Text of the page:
Drug abuse, addiction, and overdoses are phenomenon’s that are not new or unfamiliar to the United States. Between 1999 to 2017, there were over 700,000 drug overdose deaths in the country. About 400,000 of those drug overdoses involved an opioid. In 2017, more than 70,000 people died of a drug overdoses and 68% of them involved an opioid. This makes the number of opioid drug overdose deaths in 2017 six times higher than in 1999 (Center for Disease Control and Prevention, 2018). The severity of the increase in opioid related overdose deaths that America is experiencing today did not happen randomly. The growing number of citizens who are addicted to opioids and overdosing on them has become a cause for concern for citizens, public officials, and government agencies. In 2016, a Kaiser Family Foundation poll found that 56% of Americans knew someone who abused, was addicted to, or died from an opioid overdose (Dijulio, Firth, Hamel, & Brodie, 2015).
The opioid epidemic in the United States has a long history beginning in the mid-1990s. When attempting to understand why the United States is facing this crisis it’s necessary to dive deep into the history of how opioids have become prominent all over the country. This epidemic did not happen overnight – quite the opposite. It has been a long and painful journey of addiction, pain, and death. This paper is intended to dig into the history of the opioid epidemic in America and explain how it came to be declared a public health emergency by our government in 2017 (Jones, 2018). An epidemic that is unique to the United States, it is worth analyzing what differs in American history that led to an epidemic that kills an average of 130 Americans per day (Center for Disease Control and Prevention, 2018).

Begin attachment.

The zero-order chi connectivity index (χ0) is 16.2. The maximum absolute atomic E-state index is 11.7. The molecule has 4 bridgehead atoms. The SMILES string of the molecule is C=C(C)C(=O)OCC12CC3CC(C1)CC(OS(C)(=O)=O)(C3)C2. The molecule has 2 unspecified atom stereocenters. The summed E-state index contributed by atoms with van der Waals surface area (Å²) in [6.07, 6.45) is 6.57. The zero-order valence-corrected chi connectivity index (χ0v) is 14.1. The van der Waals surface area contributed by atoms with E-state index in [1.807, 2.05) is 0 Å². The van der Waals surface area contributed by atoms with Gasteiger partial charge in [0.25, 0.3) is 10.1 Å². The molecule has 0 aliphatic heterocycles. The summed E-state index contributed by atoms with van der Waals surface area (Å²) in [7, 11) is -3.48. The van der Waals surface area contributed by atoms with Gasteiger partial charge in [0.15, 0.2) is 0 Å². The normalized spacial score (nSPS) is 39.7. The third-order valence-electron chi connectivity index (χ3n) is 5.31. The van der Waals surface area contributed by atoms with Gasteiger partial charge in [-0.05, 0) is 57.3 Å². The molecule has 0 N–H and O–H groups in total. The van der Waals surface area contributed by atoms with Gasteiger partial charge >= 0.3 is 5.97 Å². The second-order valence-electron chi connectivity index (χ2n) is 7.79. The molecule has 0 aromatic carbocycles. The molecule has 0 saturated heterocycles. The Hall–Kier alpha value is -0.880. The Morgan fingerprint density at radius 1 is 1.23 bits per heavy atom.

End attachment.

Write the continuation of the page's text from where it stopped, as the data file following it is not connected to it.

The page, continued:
Criminal Justice (MS)
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Department of Criminal Justice (CLA)
Hallowell, Abigail, "The Opioid Epidemic" (2019). Thesis. Rochester Institute of Technology. Accessed from
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